The ad supported online audio space has been a gradual build however we have witnessed a lot of activity over the last 6 months. To summarize a few: Pandora became a public company & redesigns its media player in HTML5 format, Slacker purchased AOL Music from CBS Radio, Spotify launched its service in the U.S., Clear Channel re-launched its IHeart Radio product with a 2-day event in Las Vegas, CBS Radio added rich content & personalization to its Radio.com player, and even Facebook jumped into the game with its announcements on becoming a media hub. A lot of energy from the Publisher side to win audiences in the early stages of this channel and we will look back on 2011 as being a critical year of development for online audio. Much of these moves are being triggered by the explosion of mobile smartphone & tablet deployments in the hands of consumers. These devices have been a large platform for online audio publishers to build new “apps” and distribute their content in multiple ways. As the mobile space continues to grow, it will provide a platform for online audio growth as well.

Given the rapid growth trend of audio consumption online and on mobile platforms, the IAB established an Audio Committee in 2009 to help educate an inquisitive marketplace about industry standards and best practices for using digital audio as an effective ad platform. Just a few weeks back on a Monday afternoon, the IAB hosted “Streaming Audio for Agencies Day” for a standing-room-only collection of media executives, researchers and content publishers in New York. The centerpiece for the day was the release of the IAB’s “Digital Audio Advertising Overview” (click here to download your own copy), which served as a backdrop for several panel discussions, research presentations, case studies and Q&A sessions with leaders in the space. The afternoon was a fast-paced, no-holds-barred glimpse into an eager marketplace seeking the straight skinny about size, composition and engagement levels of this emerging audience, and how to most effectively target.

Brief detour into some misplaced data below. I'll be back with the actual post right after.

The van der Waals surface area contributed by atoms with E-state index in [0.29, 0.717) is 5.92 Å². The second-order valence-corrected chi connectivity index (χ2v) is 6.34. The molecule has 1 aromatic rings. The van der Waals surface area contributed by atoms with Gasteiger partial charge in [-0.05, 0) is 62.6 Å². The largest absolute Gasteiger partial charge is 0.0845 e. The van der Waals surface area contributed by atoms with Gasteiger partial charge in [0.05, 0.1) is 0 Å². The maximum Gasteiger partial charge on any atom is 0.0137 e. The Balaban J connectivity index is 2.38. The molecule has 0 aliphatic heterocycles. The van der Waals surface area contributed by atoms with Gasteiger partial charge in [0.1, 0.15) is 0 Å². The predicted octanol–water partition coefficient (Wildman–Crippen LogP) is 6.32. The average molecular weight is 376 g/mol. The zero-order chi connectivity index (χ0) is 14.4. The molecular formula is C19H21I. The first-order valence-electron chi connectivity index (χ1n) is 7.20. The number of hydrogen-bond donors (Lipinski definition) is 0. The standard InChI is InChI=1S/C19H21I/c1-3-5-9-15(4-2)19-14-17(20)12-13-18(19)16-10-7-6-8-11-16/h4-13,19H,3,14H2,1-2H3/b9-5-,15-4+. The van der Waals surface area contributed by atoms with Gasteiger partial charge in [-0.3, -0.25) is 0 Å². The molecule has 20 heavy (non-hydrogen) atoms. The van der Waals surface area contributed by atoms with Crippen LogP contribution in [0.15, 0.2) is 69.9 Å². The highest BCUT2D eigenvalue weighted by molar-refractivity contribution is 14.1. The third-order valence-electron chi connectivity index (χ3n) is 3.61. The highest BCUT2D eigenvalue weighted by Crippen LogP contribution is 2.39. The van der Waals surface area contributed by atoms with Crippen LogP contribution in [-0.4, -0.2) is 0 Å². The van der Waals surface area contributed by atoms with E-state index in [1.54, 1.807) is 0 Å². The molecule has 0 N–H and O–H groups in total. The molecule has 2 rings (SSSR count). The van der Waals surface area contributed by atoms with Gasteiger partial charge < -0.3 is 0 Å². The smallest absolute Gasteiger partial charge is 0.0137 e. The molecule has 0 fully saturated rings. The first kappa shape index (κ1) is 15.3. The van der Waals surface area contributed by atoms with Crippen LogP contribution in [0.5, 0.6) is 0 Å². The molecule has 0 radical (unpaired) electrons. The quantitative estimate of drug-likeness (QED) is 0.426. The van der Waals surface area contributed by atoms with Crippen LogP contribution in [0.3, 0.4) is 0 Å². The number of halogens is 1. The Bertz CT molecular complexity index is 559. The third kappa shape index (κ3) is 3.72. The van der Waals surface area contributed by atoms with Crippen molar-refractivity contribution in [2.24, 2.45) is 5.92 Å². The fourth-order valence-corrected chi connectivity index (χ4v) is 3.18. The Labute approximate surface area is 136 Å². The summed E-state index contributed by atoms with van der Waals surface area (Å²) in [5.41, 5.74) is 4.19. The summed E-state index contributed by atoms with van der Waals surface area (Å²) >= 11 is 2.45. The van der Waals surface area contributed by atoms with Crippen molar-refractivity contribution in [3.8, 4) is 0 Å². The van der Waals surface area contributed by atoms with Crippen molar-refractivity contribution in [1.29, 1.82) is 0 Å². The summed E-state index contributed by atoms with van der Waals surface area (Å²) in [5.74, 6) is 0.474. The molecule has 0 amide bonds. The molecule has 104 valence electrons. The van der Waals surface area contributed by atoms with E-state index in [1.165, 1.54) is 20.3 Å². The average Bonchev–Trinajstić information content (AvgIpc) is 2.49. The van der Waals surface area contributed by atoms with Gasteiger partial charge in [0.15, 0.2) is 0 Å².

Tidbits that moved the Noisemeter:

  • 9 out of the top 10 Retailers in the U.S. are including digital audio ads today in their media mix

  • Most listeners to digital audio can be demo and geo targeted, even down to zip codes

  • Agency planners and buyers want to see radio and streaming audio listenership measured in a uniform way…with identical metrics

  • Streaming radio listenership is moving to mobile devices and in-car dashboards at a very rapid pace (Pandora > 60% of listenership on mobile devices)

  • According to Arbitron and Edison Research, approximately 57 Million people “listened to Online Radio in the past week” (January, 2011)

  • “Click-and-buy” on mobile devices is becoming a behavioral reality

Listen to audio highlights from “IAB Streaming Audio for Agencies Day” here:

It was apparent to most of us in the room that the power of the audio ad to move and activate listeners is as strong as ever…especially when a listener reaction can be measured with a tap or click on a simultaneously-served display ad. What we’re beginning to learn is that when that ad execution plays in a self-selected, personalized listening environment, brands AND listeners benefit. And now, the IAB Digital Audio Committee is asking you to join us. Whether you are on the brand side, the planning or creative side of an agency, traditional or digital, network or content creator - we need you to help us build this growing medium online. To find out more about the IAB and its critical industry-building Committees and Councils, ping Luke or Michael to find out more about membership opportunities.

Wishing you a fruitful Q4 and start to the Holiday season.

About the Authors

sp_benedik_brian.jpgBrian Benedik

Brian Benedik is President of Katz 360 and Co-Chair of the IAB Audio Committee.




sp_sterne_doug.jpgDoug Sterne

Doug Sterne is Vice President, Audio Sales for Pandora and Co-Chair of the IAB Audio Committee.